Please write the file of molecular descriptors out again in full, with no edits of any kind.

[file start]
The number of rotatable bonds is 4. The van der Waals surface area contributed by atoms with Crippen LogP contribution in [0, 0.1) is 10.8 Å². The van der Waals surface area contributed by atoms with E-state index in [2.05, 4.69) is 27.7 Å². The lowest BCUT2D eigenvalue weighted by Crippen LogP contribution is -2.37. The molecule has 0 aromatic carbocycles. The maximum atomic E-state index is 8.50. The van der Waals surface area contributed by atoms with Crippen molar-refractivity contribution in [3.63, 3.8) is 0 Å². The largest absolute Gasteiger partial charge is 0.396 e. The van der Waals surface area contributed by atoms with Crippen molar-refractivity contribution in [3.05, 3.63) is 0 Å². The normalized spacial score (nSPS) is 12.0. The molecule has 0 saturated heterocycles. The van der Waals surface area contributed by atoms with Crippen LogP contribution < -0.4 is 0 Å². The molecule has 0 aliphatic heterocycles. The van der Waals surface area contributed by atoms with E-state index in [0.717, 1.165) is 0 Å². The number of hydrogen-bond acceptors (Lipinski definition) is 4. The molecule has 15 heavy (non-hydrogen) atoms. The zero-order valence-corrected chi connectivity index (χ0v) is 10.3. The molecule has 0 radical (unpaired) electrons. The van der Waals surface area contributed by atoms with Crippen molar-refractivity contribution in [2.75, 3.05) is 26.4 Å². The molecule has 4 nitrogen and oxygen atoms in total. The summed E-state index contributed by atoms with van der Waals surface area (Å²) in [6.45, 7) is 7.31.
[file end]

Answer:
The number of rotatable bonds is 4. The van der Waals surface area contributed by atoms with Crippen LogP contribution in [0, 0.1) is 10.8 Å². The van der Waals surface area contributed by atoms with E-state index in [2.05, 4.69) is 27.7 Å². The lowest BCUT2D eigenvalue weighted by Crippen LogP contribution is -2.37. The molecule has 0 aromatic carbocycles. The maximum atomic E-state index is 8.50. The van der Waals surface area contributed by atoms with Crippen molar-refractivity contribution in [3.63, 3.8) is 0 Å². The largest absolute Gasteiger partial charge is 0.396 e. The van der Waals surface area contributed by atoms with Crippen molar-refractivity contribution in [3.05, 3.63) is 0 Å². The normalized spacial score (nSPS) is 12.0. The molecule has 0 saturated heterocycles. The van der Waals surface area contributed by atoms with Crippen LogP contribution < -0.4 is 0 Å². The molecule has 0 aliphatic heterocycles. The van der Waals surface area contributed by atoms with E-state index in [0.717, 1.165) is 0 Å². The number of hydrogen-bond acceptors (Lipinski definition) is 4. The molecule has 15 heavy (non-hydrogen) atoms. The zero-order valence-corrected chi connectivity index (χ0v) is 10.3. The molecule has 0 radical (unpaired) electrons. The van der Waals surface area contributed by atoms with Crippen molar-refractivity contribution in [2.75, 3.05) is 26.4 Å². The molecule has 4 nitrogen and oxygen atoms in total. The summed E-state index contributed by atoms with van der Waals surface area (Å²) in [6.45, 7) is 7.31.